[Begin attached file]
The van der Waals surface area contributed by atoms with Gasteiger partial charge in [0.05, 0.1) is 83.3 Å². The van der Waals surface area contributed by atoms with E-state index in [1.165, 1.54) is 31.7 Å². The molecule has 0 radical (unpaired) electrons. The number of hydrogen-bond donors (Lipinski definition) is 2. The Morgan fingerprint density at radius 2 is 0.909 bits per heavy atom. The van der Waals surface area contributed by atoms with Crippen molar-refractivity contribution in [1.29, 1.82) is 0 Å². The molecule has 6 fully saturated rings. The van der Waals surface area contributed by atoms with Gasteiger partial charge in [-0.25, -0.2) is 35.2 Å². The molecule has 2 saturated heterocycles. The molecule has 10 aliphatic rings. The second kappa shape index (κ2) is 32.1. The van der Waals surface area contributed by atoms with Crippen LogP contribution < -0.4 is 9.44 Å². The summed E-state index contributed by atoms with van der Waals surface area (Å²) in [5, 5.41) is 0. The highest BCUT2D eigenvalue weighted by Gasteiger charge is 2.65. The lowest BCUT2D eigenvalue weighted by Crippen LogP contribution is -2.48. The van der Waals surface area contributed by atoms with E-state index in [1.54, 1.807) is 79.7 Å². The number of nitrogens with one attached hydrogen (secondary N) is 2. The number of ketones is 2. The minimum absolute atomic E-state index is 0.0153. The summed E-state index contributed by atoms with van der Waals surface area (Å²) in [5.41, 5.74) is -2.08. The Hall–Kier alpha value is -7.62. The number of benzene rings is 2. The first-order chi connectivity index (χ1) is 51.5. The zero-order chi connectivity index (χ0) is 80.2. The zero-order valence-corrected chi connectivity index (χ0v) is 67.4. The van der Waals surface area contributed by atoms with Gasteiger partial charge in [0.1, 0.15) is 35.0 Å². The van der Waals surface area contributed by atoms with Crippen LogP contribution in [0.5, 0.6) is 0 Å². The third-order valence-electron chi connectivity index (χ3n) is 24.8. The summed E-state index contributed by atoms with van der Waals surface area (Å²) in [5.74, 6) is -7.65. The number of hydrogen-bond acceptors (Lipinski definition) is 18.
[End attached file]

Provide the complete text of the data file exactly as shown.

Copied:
The van der Waals surface area contributed by atoms with Gasteiger partial charge in [0.05, 0.1) is 83.3 Å². The van der Waals surface area contributed by atoms with E-state index in [1.165, 1.54) is 31.7 Å². The molecule has 0 radical (unpaired) electrons. The number of hydrogen-bond donors (Lipinski definition) is 2. The Morgan fingerprint density at radius 2 is 0.909 bits per heavy atom. The van der Waals surface area contributed by atoms with Crippen molar-refractivity contribution in [1.29, 1.82) is 0 Å². The molecule has 6 fully saturated rings. The van der Waals surface area contributed by atoms with Gasteiger partial charge in [-0.25, -0.2) is 35.2 Å². The molecule has 2 saturated heterocycles. The molecule has 10 aliphatic rings. The second kappa shape index (κ2) is 32.1. The van der Waals surface area contributed by atoms with Crippen LogP contribution < -0.4 is 9.44 Å². The summed E-state index contributed by atoms with van der Waals surface area (Å²) in [5, 5.41) is 0. The highest BCUT2D eigenvalue weighted by Gasteiger charge is 2.65. The lowest BCUT2D eigenvalue weighted by Crippen LogP contribution is -2.48. The van der Waals surface area contributed by atoms with E-state index in [1.54, 1.807) is 79.7 Å². The number of nitrogens with one attached hydrogen (secondary N) is 2. The number of ketones is 2. The minimum absolute atomic E-state index is 0.0153. The summed E-state index contributed by atoms with van der Waals surface area (Å²) in [5.41, 5.74) is -2.08. The Hall–Kier alpha value is -7.62. The number of benzene rings is 2. The first-order chi connectivity index (χ1) is 51.5. The zero-order chi connectivity index (χ0) is 80.2. The zero-order valence-corrected chi connectivity index (χ0v) is 67.4. The van der Waals surface area contributed by atoms with Gasteiger partial charge in [0.1, 0.15) is 35.0 Å². The van der Waals surface area contributed by atoms with Crippen LogP contribution in [0.5, 0.6) is 0 Å². The third-order valence-electron chi connectivity index (χ3n) is 24.8. The summed E-state index contributed by atoms with van der Waals surface area (Å²) in [5.74, 6) is -7.65. The number of hydrogen-bond acceptors (Lipinski definition) is 18.